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Evergreen’s demise creates possibilities for new insurers in Md.

Maryland Insurance Commissioner Al Redmer. (File)

Maryland Insurance Commissioner Al Redmer. (File)

New companies looking to enter the Maryland individual insurance market could find an easier path with the collapse of Evergreen Health this week.

Any new Maryland carrier would have to build infrastructure in the state before selling plans. That infrastructure includes creating a provider network, a distribution channel and product and pricing models.

Evergreen’s assets would provide investors an opportunity for a head start.

“I have spent a lot of time in the last two years trying to recruit carriers to Maryland,” said Al Redmer, Jr., the Maryland Insurance Commissioner. He wants to promote more competition on the Maryland insurance exchange.

The insurance administration has begun the process of placing Evergreen in receivership. Once in receivership, Maryland can sell the insurer’s assets, potentially allowing another investor or insurance company to enter the market.

Evergreen’s old investors — LifeBridge Health, Anne Arundel Health System and JARS Health Investments — could build a new company out of the ashes. In their statement announcing they were backing out of the Evergreen deal, the investors left open the possibility of creating a new provider-sponsored insurer in the state.

Outside investors and insurers could also take over the remains of Evergreen. Redmer specifically mentioned the possibility of a venture capital-backed insurance company.

“There are a few young startup health insurers with venture capital money that have expanded in different areas,” he said. “This could prove to be an easy access into a market by acquiring an existing company.”

Oscar Health has been a prominent example of a young health insurance company expanding into states where individual health exchanges have lost insurers. In particular, the company has expanded into northeast Ohio and the Nashville area, two regions that would have been without insurers in 2018.

The company raised $400 million during a fundraising round last year.

While Redmer cited political uncertainty as a reason companies have been reluctant to expand into Maryland, Oscar has embraced the uncertainty.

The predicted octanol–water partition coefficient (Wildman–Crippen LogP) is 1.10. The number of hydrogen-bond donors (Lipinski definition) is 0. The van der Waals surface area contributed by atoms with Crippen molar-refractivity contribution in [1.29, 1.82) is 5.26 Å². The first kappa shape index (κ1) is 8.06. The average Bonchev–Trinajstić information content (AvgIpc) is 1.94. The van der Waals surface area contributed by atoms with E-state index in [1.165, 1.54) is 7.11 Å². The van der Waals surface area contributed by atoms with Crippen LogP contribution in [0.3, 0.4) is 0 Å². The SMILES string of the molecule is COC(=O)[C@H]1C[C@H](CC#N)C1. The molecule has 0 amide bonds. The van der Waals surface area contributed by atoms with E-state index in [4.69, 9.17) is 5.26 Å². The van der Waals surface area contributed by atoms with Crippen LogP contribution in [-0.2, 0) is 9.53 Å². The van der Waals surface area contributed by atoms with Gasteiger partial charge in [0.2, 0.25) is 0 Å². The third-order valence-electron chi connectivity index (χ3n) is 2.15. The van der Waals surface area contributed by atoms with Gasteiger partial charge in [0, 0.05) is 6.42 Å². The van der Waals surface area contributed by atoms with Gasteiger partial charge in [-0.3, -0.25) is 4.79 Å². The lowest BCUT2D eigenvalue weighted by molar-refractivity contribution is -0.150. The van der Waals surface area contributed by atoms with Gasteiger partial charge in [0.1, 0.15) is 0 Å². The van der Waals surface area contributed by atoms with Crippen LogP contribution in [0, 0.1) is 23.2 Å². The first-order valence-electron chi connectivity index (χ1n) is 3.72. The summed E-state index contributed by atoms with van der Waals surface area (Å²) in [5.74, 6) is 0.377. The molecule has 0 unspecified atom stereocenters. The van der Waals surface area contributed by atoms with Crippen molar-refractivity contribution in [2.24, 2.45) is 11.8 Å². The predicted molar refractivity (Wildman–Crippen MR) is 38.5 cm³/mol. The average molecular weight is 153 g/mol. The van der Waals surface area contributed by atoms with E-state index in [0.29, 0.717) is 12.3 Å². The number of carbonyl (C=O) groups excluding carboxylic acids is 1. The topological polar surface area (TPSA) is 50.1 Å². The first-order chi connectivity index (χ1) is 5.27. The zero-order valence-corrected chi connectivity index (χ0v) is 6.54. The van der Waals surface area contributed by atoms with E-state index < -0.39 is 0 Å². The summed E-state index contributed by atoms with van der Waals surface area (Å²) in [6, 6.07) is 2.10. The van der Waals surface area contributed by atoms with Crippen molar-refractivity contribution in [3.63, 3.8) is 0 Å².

“Why seek to expand in a time of uncertainty?” wrote CEO and co-founder Mario Schlosser in the company’s “road map” for 2018. “We’re confident that when the dust settles, the market for health insurance will stabilize in time for 2018.”

Redmer said he’s had some preliminary talks with the company.

“They are interested in growing and expanding,” he said. “They’ve been interested enough for us to have a couple of conversations.”

An Oscar spokesman said he could not comment on specific conversations with states and that it is too early to discuss potential 2019 plans.

Oscar started in the New York region and there are a couple of other regional startup insurers that could start looking to expand. Zoom+ has operated in the Portland, Oregon, area and Bright Health has operated out of Colorado but will start selling Medicare Advantage plans in Alabama next year. Neither company responded to a Daily Record request for comment.

In 2018, Centene and Medica also expanded into states with “dry” counties, counties without a single insurer on the exchange. While Medica didn’t stray outside of its Midwest geographic footprint by covering Iowa, the St. Louis-based Centene covered dry counties in Nevada.

The companies did not respond to a request for comment.

UnitedHealthcare could also be a possibility. The insurer left the Maryland exchange for 2018, but it still offers employer plans in the state. It also left the door open to returning in its letter pulling out of the exchange. United did not respond to a Daily Record request for comment.

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